We should honour the true spirit of Christmas all year round

Written by Kate Shannon on 20 December 2016 in Comment

We’re conditioned to think of Christmas as a time of excess, but it does also often throw into sharp relief just how little some people have

Credit: A Christmas Carol

Every Christmas I like to re-read Charles Dickens’ A Christmas Carol. It’s a tale which remains popular almost 150 years after it was first written and aside from the cracking story, every time I’m struck by how much of the social commentary still applies today.

Victorian Britain was a terrible place if you were poor and it is almost incomprehensible to think of a society where free education was not the norm and where there was no state aid for those in need.

At one point in the book Scrooge sees two small, wretched children hiding in one of the spirit’s robes. On asking who they are, the ghost replies: “This boy is Ignorance. This girl is Want. Beware them both, and all of their degree, but most of all beware this boy, for on his brow I see that written which is Doom, unless the writing be erased.”


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It’s a powerful message and we might not have workhouses and a laissez-faire attitude to helping people like the Victorians, but as this special issue of Holyrood shows, poverty is still a huge problem in today’s society.

Inequality still affects millions of people across the UK. Low paid jobs, inadequate housing, poor educational attainment and health problems are all still issues our governments need to tackle. In Scotland, both men and women die earlier than those living in other parts of the UK. Children are still being born into poverty and many people still can’t afford to heat their homes. Food banks are now operating all over the country to provide for those who can’t afford to buy food.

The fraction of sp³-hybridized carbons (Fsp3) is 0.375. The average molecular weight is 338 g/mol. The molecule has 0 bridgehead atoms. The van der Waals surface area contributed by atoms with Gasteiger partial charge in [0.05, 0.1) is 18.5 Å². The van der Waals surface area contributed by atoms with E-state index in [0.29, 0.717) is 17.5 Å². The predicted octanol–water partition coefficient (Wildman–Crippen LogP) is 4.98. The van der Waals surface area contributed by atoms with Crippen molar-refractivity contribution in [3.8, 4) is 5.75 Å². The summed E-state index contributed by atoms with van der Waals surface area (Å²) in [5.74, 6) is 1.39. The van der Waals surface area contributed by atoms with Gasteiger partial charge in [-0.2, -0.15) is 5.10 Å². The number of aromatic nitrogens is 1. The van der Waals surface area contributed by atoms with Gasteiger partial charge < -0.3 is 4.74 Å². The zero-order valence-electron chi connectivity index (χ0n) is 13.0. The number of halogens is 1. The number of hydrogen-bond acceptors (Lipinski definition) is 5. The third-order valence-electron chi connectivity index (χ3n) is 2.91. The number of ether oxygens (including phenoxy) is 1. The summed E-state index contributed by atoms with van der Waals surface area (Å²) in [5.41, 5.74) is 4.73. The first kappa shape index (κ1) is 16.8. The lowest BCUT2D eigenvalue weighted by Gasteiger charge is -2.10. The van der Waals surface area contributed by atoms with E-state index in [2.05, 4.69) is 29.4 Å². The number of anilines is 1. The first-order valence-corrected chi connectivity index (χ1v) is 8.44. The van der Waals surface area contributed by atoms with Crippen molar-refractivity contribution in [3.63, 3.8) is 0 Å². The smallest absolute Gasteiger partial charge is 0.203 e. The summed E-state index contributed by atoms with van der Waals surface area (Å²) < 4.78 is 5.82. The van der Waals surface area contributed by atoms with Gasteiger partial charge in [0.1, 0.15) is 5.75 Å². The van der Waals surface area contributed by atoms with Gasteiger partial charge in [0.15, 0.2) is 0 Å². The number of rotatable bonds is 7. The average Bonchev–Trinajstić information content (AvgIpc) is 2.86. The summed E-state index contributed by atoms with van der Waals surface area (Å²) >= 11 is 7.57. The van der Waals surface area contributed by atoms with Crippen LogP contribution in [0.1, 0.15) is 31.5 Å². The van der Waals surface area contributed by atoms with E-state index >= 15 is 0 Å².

Launching the Child Poverty Bill in the summer, First Minister Nicola Sturgeon said: “It is simply unacceptable that children are growing up in poverty and we must do all we can to tackle the inequality that still exists in 21st century Scotland.”

Sturgeon is right, it is unacceptable. However, we all have a part to play, even if it’s just helping where we can and holding our politicians to account.

Christmas is a particularly poignant time of year. We’re all conditioned to think of it as a time of excess and while there’s nothing wrong with enjoying yourself and buying gifts, it does often throw into sharp relief just how little some people have. You only have to open a newspaper in December to read about some of the fantastic groups that help people during the holidays. One which stood out for me recently was Hibernian Football Club opening its doors on Christmas Day to those who might otherwise have nowhere to go. In an ideal world these worthy schemes would not be required, but, unfortunately, they are today and it looks likely they will be for some time.

There is no silver bullet to eradicate poverty, but perhaps we should take a leaf out of Scrooge’s book and honour the true spirit of Christmas in our hearts all year round. It couldn’t hurt.



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